After Jon Williamson’s talk, *Objective Bayesianism from a Philosophical Perspective*, at the PhilStat forum on May 22, I raised some general “casualties” encountered by objective, non-subjective or default Bayesian accounts, not necessarily Williamson’s. I am pasting those remarks below, followed by some additional remarks and the video of his responses to my main kvetches.

To consider some casualties, some object that the Bayesian picture of a coherent way to represent and update beliefs goes by the board by the non-subjective or default Bayesian.

The non-subjective priors are not supposed to be considered expressions of uncertainty, ignorance, or degree of belief. They may not even be probabilities, being improper, that is not integrating [to] one. As David Cox asks: as an adequate summary of information?” (2006a, p. 774)

A

second casualty is that prior probabilities are often touted a way that Bayesians to let us bring background information into the analysis, but this pulls in the opposite direction from the goal of the default prior which aims to maximize the contribution of just the data, not background. Trying to describe your beliefs is different from trying to make the data dominant. Users applying a computer package with default priors, might think they’re putting in something uninformative or safe. Not necessarily.The goal of truly “ uninformative” priors has been abandoned around 20 years ago–what is uninformative under one parameterization can be informative for another.

Third casualty, especially from the subjective Bayesian perspective, is that non-subjective Bayesianism is incoherent in terms of Bayes rule or conditioning—as Jon knows. One reason for incoherence is that the default prior on the same hypothesis can vary according to the type of experiment performed. This violates the LP followed by strict Bayes rule—to mention a term we’ve spoken of before in this forum.

When there’s a conflict with Bayes’ Rule, or in the face of improper posteriors (that don’t sum to 1) the default Bayesian reassign priors, starting over again, as it were. The very idea that inference is a matter of continually updating by Bayesian conditioning goes by the board, at least in those cases.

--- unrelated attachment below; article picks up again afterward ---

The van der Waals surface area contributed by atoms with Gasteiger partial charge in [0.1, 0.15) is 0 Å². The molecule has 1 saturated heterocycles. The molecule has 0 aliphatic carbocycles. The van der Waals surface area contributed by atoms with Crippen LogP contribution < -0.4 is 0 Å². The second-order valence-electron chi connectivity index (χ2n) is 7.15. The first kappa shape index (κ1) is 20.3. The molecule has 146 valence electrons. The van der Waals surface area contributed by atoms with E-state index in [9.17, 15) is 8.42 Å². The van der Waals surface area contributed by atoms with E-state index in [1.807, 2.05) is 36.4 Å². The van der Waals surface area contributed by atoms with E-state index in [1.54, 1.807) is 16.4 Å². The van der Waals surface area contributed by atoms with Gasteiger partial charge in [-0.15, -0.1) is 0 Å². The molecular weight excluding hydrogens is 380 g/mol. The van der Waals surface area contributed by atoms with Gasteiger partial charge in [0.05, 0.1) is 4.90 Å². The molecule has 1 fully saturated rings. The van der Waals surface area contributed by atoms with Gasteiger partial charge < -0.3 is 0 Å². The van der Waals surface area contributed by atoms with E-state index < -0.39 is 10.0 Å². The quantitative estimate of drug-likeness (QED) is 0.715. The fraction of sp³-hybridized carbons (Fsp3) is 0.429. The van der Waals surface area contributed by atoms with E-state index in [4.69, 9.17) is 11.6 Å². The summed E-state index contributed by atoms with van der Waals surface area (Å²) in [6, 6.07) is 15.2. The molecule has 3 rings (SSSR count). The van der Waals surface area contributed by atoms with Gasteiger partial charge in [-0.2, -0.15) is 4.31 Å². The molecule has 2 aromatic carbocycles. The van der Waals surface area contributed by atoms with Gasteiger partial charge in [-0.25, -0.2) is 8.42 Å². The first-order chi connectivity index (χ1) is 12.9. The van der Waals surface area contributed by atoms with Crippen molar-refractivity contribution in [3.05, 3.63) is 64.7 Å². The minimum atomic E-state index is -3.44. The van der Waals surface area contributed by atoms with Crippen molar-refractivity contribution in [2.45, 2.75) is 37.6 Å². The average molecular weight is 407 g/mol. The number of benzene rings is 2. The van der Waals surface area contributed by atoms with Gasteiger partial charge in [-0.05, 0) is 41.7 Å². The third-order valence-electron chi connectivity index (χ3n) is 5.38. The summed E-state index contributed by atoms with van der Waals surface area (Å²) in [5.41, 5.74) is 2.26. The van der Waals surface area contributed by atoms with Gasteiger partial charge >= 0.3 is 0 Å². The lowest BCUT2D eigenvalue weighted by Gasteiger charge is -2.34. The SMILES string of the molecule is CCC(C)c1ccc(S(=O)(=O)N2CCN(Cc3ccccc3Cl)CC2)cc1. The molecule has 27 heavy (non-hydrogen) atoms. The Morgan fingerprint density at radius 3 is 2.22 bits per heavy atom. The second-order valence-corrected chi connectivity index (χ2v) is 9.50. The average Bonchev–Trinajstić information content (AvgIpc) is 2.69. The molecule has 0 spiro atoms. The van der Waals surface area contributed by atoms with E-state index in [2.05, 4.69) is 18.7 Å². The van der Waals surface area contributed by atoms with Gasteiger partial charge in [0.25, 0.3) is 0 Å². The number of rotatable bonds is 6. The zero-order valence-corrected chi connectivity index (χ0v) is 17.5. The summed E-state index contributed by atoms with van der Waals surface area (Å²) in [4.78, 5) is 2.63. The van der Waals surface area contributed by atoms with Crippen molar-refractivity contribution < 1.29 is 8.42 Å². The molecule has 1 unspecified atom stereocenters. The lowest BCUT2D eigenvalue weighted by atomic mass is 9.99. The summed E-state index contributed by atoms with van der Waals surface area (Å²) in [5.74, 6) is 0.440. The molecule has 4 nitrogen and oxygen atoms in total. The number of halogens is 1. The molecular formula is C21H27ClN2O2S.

There are also casualties that emerge from the perspective of the frequentist error statistician.

Yes, the non-subjective Bayesian may allow the error probability measure to match a posterior. But do we want that?

One way allows assigning a confidence level to the particular inferred estimate. But save for special cases, this leads to contradictions, as with Fisher’s attempt at fiducial intervals. To a frequentist it’s a fallacy to instantiate the probability this way. (We might for example have two non-overlapping CIs both at level .95).

Nor would the error statistician want a p-value of .2 in testing a null hypothesis of no benefit of a treatment say to be taken as .8 degree of plausibility in the treatment’s benefits, or to say they’d be as ready to bet on the alternative, as they would the occurrence of an event with probability 0.8. A severe tester would regard the claim of a genuine positive benefit as poorly tested, from a significance level of .2.

In her view, the error probability can be seen to be applied to the particular inference by telling us how well or poorly tested the claim.

The error statistician operates without an exhaustive set of models, theories, languages and predicate. She will split off a single piece, question or model, with its error properties assessed and controlled.

Having said all that, Williamson has his own ingenious system, and I’m interested to consider how it rules on some of today’s controversies.

Jon is free to react to any of this, or perhaps they will arise later in conversation.

* New remarks by Mayo:* Williamson, in his response (below) agrees with my caveats relating to non-subjective Bayesianism, but avers that they only give evidence in support of his (non-standard) approach. Start with casualty #3. Williamson bites the bullet here, because he has long rejected the what many Bayesians consider a great asset: the view that learning from data is all about Bayesian updating (applications of Bayes rule or conditionalization). However, the example he used in this presentation is different from the ones usually used in showing temporal incoherence, and I’ll raise some questions about it in a follow-up post on this blog. As for casualty #1, I can’t say whether his Bayesian posteriors provide appropriate degrees of rational belief, as I’m not sure how to attain them.